Stories from the Field: Ghent

After being part of an international and national training in qualitative fieldwork, after translating and back translating informed consents and interview protocols, searching for interviewers and calling people to convince to participate in the international research project on gender socialization, the rush stopped. Suddenly I found myself in front of you.  All the things I heard, I read, I said, they all came together to that one moment when we looked in each other’s eyes.

I was there–where I had to be–and you were there because you wanted to. Maybe you were curious about the questions I would ask? Or maybe your mother convinced you that it was important to participate? Most important: you said yes. And I imagine I was as excited as you were to be there together and to start this new adventure. I wondered… Would I be able to capture the thoughts you were willing to share with me?

Then you started talking…. My first interview–the first 5 minutes of many more–and you start to cry! “My dad died, and I still miss him terribly. I planned not to talk about him but I suppose you ought to know”And although you cried, I did not only feel your pain, I also felt a fire within. I felt grateful because you shared this and I got convinced to go searching for more true stories which I would handle with uttermost respect.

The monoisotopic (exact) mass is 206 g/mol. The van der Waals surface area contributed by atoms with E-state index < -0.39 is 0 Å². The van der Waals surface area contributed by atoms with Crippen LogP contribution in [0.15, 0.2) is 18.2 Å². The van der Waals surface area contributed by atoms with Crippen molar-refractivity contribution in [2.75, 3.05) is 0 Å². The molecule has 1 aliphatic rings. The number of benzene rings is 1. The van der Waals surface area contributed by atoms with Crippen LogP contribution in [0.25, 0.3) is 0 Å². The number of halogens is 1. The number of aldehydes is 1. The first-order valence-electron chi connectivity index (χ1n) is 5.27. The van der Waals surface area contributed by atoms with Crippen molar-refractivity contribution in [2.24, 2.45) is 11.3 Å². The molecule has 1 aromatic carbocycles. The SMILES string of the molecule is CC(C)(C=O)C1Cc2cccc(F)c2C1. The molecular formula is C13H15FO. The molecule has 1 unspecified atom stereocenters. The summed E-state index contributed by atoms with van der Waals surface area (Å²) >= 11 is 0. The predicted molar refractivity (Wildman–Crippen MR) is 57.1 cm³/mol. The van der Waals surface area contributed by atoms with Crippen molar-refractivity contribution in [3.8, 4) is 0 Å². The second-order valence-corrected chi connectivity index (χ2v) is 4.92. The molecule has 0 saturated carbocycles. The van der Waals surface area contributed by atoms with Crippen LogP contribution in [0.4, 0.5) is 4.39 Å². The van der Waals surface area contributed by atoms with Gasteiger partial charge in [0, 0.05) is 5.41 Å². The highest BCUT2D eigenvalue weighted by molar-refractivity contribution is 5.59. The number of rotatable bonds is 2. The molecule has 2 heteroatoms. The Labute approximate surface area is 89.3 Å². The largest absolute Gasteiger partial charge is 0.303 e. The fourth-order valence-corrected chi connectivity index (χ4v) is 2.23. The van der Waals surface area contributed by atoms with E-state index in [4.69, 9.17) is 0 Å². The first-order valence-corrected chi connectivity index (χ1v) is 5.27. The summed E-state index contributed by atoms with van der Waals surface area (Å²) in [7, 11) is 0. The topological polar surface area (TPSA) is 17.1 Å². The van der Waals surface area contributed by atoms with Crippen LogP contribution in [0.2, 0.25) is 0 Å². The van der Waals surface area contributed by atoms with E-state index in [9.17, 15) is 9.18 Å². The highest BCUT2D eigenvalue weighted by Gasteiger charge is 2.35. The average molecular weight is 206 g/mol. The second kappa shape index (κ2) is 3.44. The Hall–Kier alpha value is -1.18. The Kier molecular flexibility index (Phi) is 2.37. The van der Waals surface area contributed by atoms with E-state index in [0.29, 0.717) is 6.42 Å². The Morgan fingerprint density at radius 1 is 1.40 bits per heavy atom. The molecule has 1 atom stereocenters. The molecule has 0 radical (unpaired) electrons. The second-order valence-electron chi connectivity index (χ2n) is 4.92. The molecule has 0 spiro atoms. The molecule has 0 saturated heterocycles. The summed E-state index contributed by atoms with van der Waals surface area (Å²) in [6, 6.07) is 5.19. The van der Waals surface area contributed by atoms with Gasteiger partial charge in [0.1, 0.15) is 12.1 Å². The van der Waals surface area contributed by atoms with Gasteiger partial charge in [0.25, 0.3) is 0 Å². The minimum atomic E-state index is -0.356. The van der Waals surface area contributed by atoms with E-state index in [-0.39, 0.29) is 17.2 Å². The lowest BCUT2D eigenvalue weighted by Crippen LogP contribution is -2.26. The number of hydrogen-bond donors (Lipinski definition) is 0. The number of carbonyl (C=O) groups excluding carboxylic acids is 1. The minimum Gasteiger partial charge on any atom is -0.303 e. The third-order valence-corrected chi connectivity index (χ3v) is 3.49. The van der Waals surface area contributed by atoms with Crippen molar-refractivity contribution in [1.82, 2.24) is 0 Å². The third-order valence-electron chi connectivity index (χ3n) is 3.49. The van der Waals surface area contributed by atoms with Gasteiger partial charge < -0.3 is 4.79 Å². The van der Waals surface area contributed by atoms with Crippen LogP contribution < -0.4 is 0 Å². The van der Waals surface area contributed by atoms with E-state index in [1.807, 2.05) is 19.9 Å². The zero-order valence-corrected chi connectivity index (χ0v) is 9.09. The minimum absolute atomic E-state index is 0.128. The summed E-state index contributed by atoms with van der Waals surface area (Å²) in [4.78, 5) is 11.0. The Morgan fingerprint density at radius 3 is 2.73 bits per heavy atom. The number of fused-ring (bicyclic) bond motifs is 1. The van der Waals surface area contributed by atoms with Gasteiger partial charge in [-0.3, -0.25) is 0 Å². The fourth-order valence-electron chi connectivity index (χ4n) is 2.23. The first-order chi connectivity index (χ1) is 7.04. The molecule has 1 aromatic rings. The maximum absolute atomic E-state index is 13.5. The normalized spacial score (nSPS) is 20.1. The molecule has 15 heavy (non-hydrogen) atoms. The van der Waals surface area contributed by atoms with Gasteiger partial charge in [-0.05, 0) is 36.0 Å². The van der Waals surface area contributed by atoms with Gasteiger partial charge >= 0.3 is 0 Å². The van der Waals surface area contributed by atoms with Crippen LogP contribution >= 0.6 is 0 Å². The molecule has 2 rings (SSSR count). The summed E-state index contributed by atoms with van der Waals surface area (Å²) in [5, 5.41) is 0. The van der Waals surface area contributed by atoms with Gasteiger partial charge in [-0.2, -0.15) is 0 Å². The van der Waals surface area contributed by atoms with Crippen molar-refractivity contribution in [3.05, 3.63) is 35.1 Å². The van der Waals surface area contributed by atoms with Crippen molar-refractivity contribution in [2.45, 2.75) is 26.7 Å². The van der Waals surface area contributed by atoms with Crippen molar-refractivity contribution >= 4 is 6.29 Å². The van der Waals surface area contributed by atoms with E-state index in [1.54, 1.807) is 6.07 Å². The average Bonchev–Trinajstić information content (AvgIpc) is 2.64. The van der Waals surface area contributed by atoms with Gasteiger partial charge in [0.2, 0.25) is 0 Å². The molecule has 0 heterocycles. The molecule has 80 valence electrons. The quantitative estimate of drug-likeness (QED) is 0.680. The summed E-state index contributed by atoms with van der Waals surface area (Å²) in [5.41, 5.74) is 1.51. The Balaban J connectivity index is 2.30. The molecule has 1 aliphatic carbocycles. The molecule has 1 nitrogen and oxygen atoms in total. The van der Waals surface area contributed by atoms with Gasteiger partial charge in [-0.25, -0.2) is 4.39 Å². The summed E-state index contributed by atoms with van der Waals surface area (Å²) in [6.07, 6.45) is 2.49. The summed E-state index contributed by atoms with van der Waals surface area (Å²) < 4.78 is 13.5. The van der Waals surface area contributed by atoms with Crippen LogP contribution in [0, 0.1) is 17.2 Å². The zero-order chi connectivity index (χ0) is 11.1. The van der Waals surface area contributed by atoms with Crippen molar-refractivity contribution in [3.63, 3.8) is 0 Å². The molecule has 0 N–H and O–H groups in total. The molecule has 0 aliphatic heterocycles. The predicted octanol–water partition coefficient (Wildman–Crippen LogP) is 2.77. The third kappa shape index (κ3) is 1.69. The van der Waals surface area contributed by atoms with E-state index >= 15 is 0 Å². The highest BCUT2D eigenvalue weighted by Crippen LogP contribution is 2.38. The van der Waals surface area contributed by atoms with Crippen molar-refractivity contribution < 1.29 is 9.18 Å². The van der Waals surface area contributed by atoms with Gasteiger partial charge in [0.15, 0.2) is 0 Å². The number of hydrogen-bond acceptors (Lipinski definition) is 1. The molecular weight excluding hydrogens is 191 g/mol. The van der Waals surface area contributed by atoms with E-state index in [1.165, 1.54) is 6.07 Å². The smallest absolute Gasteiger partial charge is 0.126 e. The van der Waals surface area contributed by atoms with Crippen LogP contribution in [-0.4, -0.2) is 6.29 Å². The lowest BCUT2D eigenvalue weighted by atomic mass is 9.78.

The loss of your dad and how you loved him, the friends you thought you had and have, the boy who is in love with you but whom you 'hate.' I see you peeping through the window of a small house on the play garden because you want to be sure if the boy you like is really kissing another girl. I smell the lasagna your sister allowed you to make for the first time in your life, and I see you leaving the store–head up high–because you bought your first clothes in an ‘adult store.’ I feel that you are a bit ashamed when somebody at school compliments your beautiful looks and hear you laughing in the park when you are discussing boys with your friends. You are honest, shy and secure. You are brave, talking to me, a researcher you don’t know and who asks all these curious questions. I feel thankful to hear all of this, to be part of these stories, your story. I am curious to hear more, eager to understand you and her and him. You are full of wonders, you amaze me! It is very interesting to hear how you perceive influence from others and how you really want to fit in. But what I love even more is how you are you: painting your nails when no girls are watching or explaining how you–if you would be a boy–at times would like to misbehave or pee against a tree, or how you say you are happy just the way you are.

Contributed by Sara de Meyer, Field Coordinator in Ghent, Belgium